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October 21, 2008

Written by Bob Meyer, Editor of BarterNews

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From the desk of Bob Meyer...10/21/2008

Your Services For Room & Board

Immersion Travel USA by Sheryl Kayne is a book about her travels and experiences. Included in the publication is specifics about where she traded her time and skills for various experiences, as well as room and board. Listings are included for the reader.

The Barter Company Expanding

The Barter Company (www.thebartercompany.com) announced the hiring of Randy Wolfe and Basil Bethea III. Both will be developing areas outside of greater Atlanta for the trade exchange. Wolfe will be focusing on Columbia (SC) as well as Charlotte and Greenville. Bethea will be working the Gulf Coast; where, as a lifetime resident of the area, he has worked in his family’s commercial real estate business.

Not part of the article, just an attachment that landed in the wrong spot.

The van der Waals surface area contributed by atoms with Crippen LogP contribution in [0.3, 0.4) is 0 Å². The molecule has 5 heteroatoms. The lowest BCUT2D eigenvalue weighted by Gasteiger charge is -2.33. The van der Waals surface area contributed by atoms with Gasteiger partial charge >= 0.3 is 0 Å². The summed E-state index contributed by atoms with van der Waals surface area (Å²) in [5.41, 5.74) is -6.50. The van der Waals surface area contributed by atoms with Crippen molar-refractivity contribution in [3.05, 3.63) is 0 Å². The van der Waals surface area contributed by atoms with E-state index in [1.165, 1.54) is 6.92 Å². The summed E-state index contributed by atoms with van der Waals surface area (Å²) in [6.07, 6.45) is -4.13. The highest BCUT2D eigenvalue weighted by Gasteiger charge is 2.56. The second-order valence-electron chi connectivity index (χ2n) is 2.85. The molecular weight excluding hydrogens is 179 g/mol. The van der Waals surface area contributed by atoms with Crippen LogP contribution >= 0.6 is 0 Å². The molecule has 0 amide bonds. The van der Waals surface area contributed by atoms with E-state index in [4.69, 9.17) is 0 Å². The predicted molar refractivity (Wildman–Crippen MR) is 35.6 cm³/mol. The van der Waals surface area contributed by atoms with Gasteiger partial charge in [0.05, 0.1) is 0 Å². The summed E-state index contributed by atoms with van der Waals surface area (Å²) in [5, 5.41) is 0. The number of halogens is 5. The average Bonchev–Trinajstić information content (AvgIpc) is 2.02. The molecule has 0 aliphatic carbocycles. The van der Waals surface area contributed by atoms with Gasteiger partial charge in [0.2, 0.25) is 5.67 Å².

ITEX New England Holiday Trade Fair

ITEX New England’s Trade Fair will be held Sunday, November 9, from 9am to 4pm at the Norwalk Inn, 99 East Avenue, Norwalk (CT).

For more information call 888-294-6393.

BizXchange Expands Barter Finance Services

The Seattle-based barter company is expanding its business-member finance services to those companies where bank financing isn’t available. BizXchange (http://www.bizx.com) will pre-qualify each member applicant for loans and lines of credit.

Criteria for a loan will focus on companies’ size, the quality of the product or service they have to offer, and their appeal to other BizXchange members.

 All back issues of "From the Desk...” can be accessed by clicking here.